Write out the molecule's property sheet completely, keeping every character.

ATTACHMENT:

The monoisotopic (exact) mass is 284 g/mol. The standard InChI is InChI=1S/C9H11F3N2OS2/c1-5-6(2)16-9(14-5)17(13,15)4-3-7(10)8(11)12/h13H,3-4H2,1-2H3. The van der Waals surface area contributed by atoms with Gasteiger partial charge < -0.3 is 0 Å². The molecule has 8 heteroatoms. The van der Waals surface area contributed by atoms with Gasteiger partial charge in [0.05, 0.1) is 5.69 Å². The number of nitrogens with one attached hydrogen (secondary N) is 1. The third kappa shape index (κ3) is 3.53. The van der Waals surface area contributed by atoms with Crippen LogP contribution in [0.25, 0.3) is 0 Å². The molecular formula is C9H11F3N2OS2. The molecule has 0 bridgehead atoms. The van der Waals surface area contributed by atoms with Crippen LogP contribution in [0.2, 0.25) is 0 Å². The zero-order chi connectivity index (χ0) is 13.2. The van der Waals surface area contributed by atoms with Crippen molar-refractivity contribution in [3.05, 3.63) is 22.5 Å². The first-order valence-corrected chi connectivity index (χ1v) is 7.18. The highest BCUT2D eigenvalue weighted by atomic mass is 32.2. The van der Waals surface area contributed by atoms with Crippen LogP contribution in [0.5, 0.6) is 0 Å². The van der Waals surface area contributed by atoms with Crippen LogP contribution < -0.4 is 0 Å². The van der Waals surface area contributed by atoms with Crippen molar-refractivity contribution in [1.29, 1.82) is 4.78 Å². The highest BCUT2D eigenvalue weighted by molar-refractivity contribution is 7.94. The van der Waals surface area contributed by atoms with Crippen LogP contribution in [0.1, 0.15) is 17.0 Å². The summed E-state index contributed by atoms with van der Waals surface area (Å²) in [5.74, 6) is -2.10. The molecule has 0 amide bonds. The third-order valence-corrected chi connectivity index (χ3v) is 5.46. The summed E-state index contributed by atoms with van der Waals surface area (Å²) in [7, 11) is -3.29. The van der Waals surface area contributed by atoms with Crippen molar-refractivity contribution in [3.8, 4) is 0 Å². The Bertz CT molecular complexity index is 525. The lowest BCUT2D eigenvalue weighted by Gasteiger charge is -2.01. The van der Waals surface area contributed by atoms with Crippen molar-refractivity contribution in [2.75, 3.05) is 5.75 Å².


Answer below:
The monoisotopic (exact) mass is 284 g/mol. The standard InChI is InChI=1S/C9H11F3N2OS2/c1-5-6(2)16-9(14-5)17(13,15)4-3-7(10)8(11)12/h13H,3-4H2,1-2H3. The van der Waals surface area contributed by atoms with Gasteiger partial charge < -0.3 is 0 Å². The molecule has 8 heteroatoms. The van der Waals surface area contributed by atoms with Gasteiger partial charge in [0.05, 0.1) is 5.69 Å². The number of nitrogens with one attached hydrogen (secondary N) is 1. The third kappa shape index (κ3) is 3.53. The van der Waals surface area contributed by atoms with Crippen LogP contribution in [0.25, 0.3) is 0 Å². The molecular formula is C9H11F3N2OS2. The molecule has 0 bridgehead atoms. The van der Waals surface area contributed by atoms with Crippen LogP contribution in [0.2, 0.25) is 0 Å². The zero-order chi connectivity index (χ0) is 13.2. The van der Waals surface area contributed by atoms with Crippen molar-refractivity contribution in [3.05, 3.63) is 22.5 Å². The first-order valence-corrected chi connectivity index (χ1v) is 7.18. The highest BCUT2D eigenvalue weighted by atomic mass is 32.2. The van der Waals surface area contributed by atoms with Crippen LogP contribution in [0.5, 0.6) is 0 Å². The van der Waals surface area contributed by atoms with Crippen LogP contribution < -0.4 is 0 Å². The van der Waals surface area contributed by atoms with Crippen molar-refractivity contribution in [1.29, 1.82) is 4.78 Å². The highest BCUT2D eigenvalue weighted by molar-refractivity contribution is 7.94. The van der Waals surface area contributed by atoms with Crippen LogP contribution in [0.1, 0.15) is 17.0 Å². The summed E-state index contributed by atoms with van der Waals surface area (Å²) in [5.74, 6) is -2.10. The molecule has 0 amide bonds. The third-order valence-corrected chi connectivity index (χ3v) is 5.46. The summed E-state index contributed by atoms with van der Waals surface area (Å²) in [7, 11) is -3.29. The van der Waals surface area contributed by atoms with Crippen molar-refractivity contribution in [3.8, 4) is 0 Å². The Bertz CT molecular complexity index is 525. The lowest BCUT2D eigenvalue weighted by Gasteiger charge is -2.01. The van der Waals surface area contributed by atoms with Crippen molar-refractivity contribution in [2.75, 3.05) is 5.75 Å².